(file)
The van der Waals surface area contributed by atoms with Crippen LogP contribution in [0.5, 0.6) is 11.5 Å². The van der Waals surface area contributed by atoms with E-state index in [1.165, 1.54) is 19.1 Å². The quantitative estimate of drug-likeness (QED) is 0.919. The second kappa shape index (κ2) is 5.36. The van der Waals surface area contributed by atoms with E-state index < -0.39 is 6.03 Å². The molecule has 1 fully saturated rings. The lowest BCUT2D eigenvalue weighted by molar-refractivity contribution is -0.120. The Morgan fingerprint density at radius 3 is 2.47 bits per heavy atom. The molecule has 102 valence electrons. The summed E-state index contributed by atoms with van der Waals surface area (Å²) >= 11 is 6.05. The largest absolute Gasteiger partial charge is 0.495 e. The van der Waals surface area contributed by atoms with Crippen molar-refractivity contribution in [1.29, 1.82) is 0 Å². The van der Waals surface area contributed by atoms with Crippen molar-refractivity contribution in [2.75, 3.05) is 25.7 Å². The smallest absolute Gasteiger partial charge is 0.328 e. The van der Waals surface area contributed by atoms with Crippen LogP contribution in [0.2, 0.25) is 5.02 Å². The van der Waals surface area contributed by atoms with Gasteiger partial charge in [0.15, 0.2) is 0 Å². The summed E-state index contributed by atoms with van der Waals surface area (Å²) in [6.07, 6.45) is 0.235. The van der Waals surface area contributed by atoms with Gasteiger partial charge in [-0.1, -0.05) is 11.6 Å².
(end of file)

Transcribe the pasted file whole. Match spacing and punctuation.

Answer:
The van der Waals surface area contributed by atoms with Crippen LogP contribution in [0.5, 0.6) is 11.5 Å². The van der Waals surface area contributed by atoms with E-state index in [1.165, 1.54) is 19.1 Å². The quantitative estimate of drug-likeness (QED) is 0.919. The second kappa shape index (κ2) is 5.36. The van der Waals surface area contributed by atoms with E-state index < -0.39 is 6.03 Å². The molecule has 1 fully saturated rings. The lowest BCUT2D eigenvalue weighted by molar-refractivity contribution is -0.120. The Morgan fingerprint density at radius 3 is 2.47 bits per heavy atom. The molecule has 102 valence electrons. The summed E-state index contributed by atoms with van der Waals surface area (Å²) >= 11 is 6.05. The largest absolute Gasteiger partial charge is 0.495 e. The van der Waals surface area contributed by atoms with Crippen molar-refractivity contribution in [1.29, 1.82) is 0 Å². The van der Waals surface area contributed by atoms with Crippen molar-refractivity contribution in [2.75, 3.05) is 25.7 Å². The smallest absolute Gasteiger partial charge is 0.328 e. The van der Waals surface area contributed by atoms with Crippen LogP contribution in [0.2, 0.25) is 5.02 Å². The van der Waals surface area contributed by atoms with Gasteiger partial charge in [0.15, 0.2) is 0 Å². The summed E-state index contributed by atoms with van der Waals surface area (Å²) in [6.07, 6.45) is 0.235. The van der Waals surface area contributed by atoms with Gasteiger partial charge in [-0.1, -0.05) is 11.6 Å².